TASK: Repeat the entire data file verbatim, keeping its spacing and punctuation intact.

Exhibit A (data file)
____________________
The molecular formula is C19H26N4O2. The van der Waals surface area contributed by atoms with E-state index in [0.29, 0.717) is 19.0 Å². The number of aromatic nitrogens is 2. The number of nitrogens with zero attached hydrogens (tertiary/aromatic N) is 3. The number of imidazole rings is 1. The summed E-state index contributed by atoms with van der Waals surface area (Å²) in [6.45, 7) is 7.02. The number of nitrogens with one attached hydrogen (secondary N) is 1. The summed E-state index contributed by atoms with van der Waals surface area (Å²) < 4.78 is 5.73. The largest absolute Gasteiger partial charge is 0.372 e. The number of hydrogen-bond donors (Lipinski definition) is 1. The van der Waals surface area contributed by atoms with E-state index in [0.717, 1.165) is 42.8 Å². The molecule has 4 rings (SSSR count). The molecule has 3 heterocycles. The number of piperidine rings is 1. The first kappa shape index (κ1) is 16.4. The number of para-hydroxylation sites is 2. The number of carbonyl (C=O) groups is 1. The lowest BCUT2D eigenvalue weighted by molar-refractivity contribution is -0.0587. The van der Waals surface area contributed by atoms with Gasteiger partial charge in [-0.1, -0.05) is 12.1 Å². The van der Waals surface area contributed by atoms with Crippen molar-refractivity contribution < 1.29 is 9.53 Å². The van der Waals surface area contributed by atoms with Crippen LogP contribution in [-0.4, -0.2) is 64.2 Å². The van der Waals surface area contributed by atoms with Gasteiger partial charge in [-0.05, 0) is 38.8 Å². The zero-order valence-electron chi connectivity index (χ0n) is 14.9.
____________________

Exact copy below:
The molecular formula is C19H26N4O2. The van der Waals surface area contributed by atoms with E-state index in [0.29, 0.717) is 19.0 Å². The number of aromatic nitrogens is 2. The number of nitrogens with zero attached hydrogens (tertiary/aromatic N) is 3. The number of imidazole rings is 1. The summed E-state index contributed by atoms with van der Waals surface area (Å²) in [6.45, 7) is 7.02. The number of nitrogens with one attached hydrogen (secondary N) is 1. The summed E-state index contributed by atoms with van der Waals surface area (Å²) < 4.78 is 5.73. The largest absolute Gasteiger partial charge is 0.372 e. The number of hydrogen-bond donors (Lipinski definition) is 1. The van der Waals surface area contributed by atoms with E-state index in [0.717, 1.165) is 42.8 Å². The molecule has 4 rings (SSSR count). The molecule has 3 heterocycles. The number of piperidine rings is 1. The first kappa shape index (κ1) is 16.4. The number of para-hydroxylation sites is 2. The number of carbonyl (C=O) groups is 1. The lowest BCUT2D eigenvalue weighted by molar-refractivity contribution is -0.0587. The van der Waals surface area contributed by atoms with Gasteiger partial charge in [-0.1, -0.05) is 12.1 Å². The van der Waals surface area contributed by atoms with Crippen molar-refractivity contribution < 1.29 is 9.53 Å². The van der Waals surface area contributed by atoms with Crippen LogP contribution in [-0.4, -0.2) is 64.2 Å². The van der Waals surface area contributed by atoms with Gasteiger partial charge in [-0.05, 0) is 38.8 Å². The zero-order valence-electron chi connectivity index (χ0n) is 14.9.